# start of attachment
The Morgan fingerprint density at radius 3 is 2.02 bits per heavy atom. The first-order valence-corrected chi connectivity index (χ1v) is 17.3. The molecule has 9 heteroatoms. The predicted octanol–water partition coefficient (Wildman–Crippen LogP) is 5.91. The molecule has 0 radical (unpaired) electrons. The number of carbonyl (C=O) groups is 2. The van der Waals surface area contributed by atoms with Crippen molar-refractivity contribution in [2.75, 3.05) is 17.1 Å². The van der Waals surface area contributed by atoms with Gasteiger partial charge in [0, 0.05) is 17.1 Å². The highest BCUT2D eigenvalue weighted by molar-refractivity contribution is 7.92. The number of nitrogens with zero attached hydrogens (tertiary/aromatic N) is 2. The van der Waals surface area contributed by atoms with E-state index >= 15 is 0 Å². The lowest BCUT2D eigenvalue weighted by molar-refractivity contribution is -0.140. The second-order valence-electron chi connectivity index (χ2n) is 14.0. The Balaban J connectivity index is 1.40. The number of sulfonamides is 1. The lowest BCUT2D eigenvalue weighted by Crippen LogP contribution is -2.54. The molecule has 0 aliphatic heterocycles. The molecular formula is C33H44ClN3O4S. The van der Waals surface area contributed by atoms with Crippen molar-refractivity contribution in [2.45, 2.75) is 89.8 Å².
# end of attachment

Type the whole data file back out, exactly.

The Morgan fingerprint density at radius 3 is 2.02 bits per heavy atom. The first-order valence-corrected chi connectivity index (χ1v) is 17.3. The molecule has 9 heteroatoms. The predicted octanol–water partition coefficient (Wildman–Crippen LogP) is 5.91. The molecule has 0 radical (unpaired) electrons. The number of carbonyl (C=O) groups is 2. The van der Waals surface area contributed by atoms with Crippen molar-refractivity contribution in [2.75, 3.05) is 17.1 Å². The van der Waals surface area contributed by atoms with Gasteiger partial charge in [0, 0.05) is 17.1 Å². The highest BCUT2D eigenvalue weighted by molar-refractivity contribution is 7.92. The number of nitrogens with zero attached hydrogens (tertiary/aromatic N) is 2. The van der Waals surface area contributed by atoms with E-state index >= 15 is 0 Å². The lowest BCUT2D eigenvalue weighted by molar-refractivity contribution is -0.140. The second-order valence-electron chi connectivity index (χ2n) is 14.0. The Balaban J connectivity index is 1.40. The number of sulfonamides is 1. The lowest BCUT2D eigenvalue weighted by Crippen LogP contribution is -2.54. The molecule has 0 aliphatic heterocycles. The molecular formula is C33H44ClN3O4S. The van der Waals surface area contributed by atoms with Crippen molar-refractivity contribution in [2.45, 2.75) is 89.8 Å².